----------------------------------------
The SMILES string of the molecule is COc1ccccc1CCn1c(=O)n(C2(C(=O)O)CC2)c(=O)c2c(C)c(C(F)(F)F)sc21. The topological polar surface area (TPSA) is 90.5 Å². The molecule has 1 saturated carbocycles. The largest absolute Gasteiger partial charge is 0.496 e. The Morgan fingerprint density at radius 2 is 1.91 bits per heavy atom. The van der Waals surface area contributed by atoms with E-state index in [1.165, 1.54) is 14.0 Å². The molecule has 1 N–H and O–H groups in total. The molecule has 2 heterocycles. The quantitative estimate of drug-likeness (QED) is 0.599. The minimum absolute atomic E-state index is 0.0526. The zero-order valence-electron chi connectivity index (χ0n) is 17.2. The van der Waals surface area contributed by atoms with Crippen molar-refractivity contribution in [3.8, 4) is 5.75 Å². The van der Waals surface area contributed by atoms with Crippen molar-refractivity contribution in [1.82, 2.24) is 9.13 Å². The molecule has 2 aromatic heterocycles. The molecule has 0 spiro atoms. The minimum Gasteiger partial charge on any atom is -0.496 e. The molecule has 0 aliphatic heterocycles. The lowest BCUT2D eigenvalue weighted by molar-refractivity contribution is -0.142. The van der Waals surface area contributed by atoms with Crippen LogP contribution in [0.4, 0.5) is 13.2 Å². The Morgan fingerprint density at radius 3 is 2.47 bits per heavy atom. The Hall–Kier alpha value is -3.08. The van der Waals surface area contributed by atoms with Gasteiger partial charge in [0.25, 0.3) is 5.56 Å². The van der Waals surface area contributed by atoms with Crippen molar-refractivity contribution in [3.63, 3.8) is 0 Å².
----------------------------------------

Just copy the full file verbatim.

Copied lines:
The SMILES string of the molecule is COc1ccccc1CCn1c(=O)n(C2(C(=O)O)CC2)c(=O)c2c(C)c(C(F)(F)F)sc21. The topological polar surface area (TPSA) is 90.5 Å². The molecule has 1 saturated carbocycles. The largest absolute Gasteiger partial charge is 0.496 e. The Morgan fingerprint density at radius 2 is 1.91 bits per heavy atom. The van der Waals surface area contributed by atoms with E-state index in [1.165, 1.54) is 14.0 Å². The molecule has 1 N–H and O–H groups in total. The molecule has 2 heterocycles. The quantitative estimate of drug-likeness (QED) is 0.599. The minimum absolute atomic E-state index is 0.0526. The zero-order valence-electron chi connectivity index (χ0n) is 17.2. The van der Waals surface area contributed by atoms with Crippen molar-refractivity contribution in [3.8, 4) is 5.75 Å². The van der Waals surface area contributed by atoms with Crippen molar-refractivity contribution in [1.82, 2.24) is 9.13 Å². The molecule has 2 aromatic heterocycles. The molecule has 0 spiro atoms. The minimum Gasteiger partial charge on any atom is -0.496 e. The molecule has 0 aliphatic heterocycles. The lowest BCUT2D eigenvalue weighted by molar-refractivity contribution is -0.142. The van der Waals surface area contributed by atoms with Crippen LogP contribution in [0.4, 0.5) is 13.2 Å². The Morgan fingerprint density at radius 3 is 2.47 bits per heavy atom. The Hall–Kier alpha value is -3.08. The van der Waals surface area contributed by atoms with Gasteiger partial charge in [0.25, 0.3) is 5.56 Å². The van der Waals surface area contributed by atoms with Crippen molar-refractivity contribution in [3.63, 3.8) is 0 Å².